Sensitivity analyses stratifying 30-day-mortality into subgroups for patient-specific characteristics using logistic regression producing univariate odds ratios are shown in Fig. 2. The 30-day-mortality was similar between patients with and without paracetamol intake regardless of treatment limitations, the use of NIV, age strata and the time from symptom onset until admission. There was a trend towards higher mortality in patients with paracetamol intake without intubation and in vulnerable patients as assessed by CFS.

Fig. 2
figure 2

Sensitivity analyses stratifying 30-day-mortality in subgroups for patient-specific characteristics using logistic regression producing univariate odds ratios. The 30-day-mortality was similar between patients with and without paracetamol intake regardless of treatment limitations, the use of NIV, age strata and the time from symptom onset until admission. Patients categorized as vulnerable according to CFS (OR 0.36) and without endotracheal intubation and vasopressor use (OR 0.62, respectively) were more likely to take paracetamol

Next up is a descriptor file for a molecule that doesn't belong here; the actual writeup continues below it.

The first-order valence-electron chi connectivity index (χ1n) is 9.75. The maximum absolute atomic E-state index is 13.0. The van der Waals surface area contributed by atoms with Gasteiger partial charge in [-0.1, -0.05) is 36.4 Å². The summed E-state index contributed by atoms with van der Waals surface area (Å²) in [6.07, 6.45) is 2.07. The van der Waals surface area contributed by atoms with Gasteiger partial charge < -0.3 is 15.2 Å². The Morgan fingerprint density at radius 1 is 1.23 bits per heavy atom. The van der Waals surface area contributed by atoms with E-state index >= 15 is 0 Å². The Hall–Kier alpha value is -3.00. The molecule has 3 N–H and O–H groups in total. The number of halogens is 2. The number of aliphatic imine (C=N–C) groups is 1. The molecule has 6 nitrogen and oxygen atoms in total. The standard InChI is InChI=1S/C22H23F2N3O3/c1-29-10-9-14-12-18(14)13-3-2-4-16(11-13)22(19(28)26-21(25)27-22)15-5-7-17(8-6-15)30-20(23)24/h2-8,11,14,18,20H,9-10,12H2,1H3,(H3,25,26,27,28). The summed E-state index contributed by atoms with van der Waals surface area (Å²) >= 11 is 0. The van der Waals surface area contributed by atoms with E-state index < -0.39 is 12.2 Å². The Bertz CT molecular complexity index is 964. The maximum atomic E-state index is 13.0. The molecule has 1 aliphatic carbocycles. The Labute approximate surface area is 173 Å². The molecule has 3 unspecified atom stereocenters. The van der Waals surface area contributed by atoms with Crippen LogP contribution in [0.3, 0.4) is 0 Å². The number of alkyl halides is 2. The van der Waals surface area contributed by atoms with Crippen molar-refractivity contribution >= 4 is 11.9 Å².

After adjustment for age, sex, SOFA score and CFS at admission, paracetamol use was not associated with ICU (aOR 0.93 95%CI 0.78–1.11; p = 0.42), 30-day (aOR 0.86 95%CI 0.72–1.03; p = 0.10) and 3-month (aOR 0.88 95%CI 0.72–1.07; p = 0.20) mortality.

Discussion

In this subgroup analysis of critically ill patients ≥ 70 years of age, we investigated the influence of prior paracetamol intake on short-term and long-term mortality in patients with COVID-19. At the beginning of the pandemic, on the 14th of March 2020, the French Ministry of Health published data on 400 patients suffering from a severe clinical course of COVID-19 after taking ibuprofen; it therefore advised against the use of ibuprofen and other NSAIDs as the analgesics and antipyretics of choice. Instead, several health experts advised the use of paracetamol in case of fever or pain [9, 19, 20]. Previous studies investigated possible pathophysiological mechanisms by which NSAIDs and paracetamol could influence the clinical course of an infection with SARS-CoV-2 and other respiratory viruses [12, 21,22,23].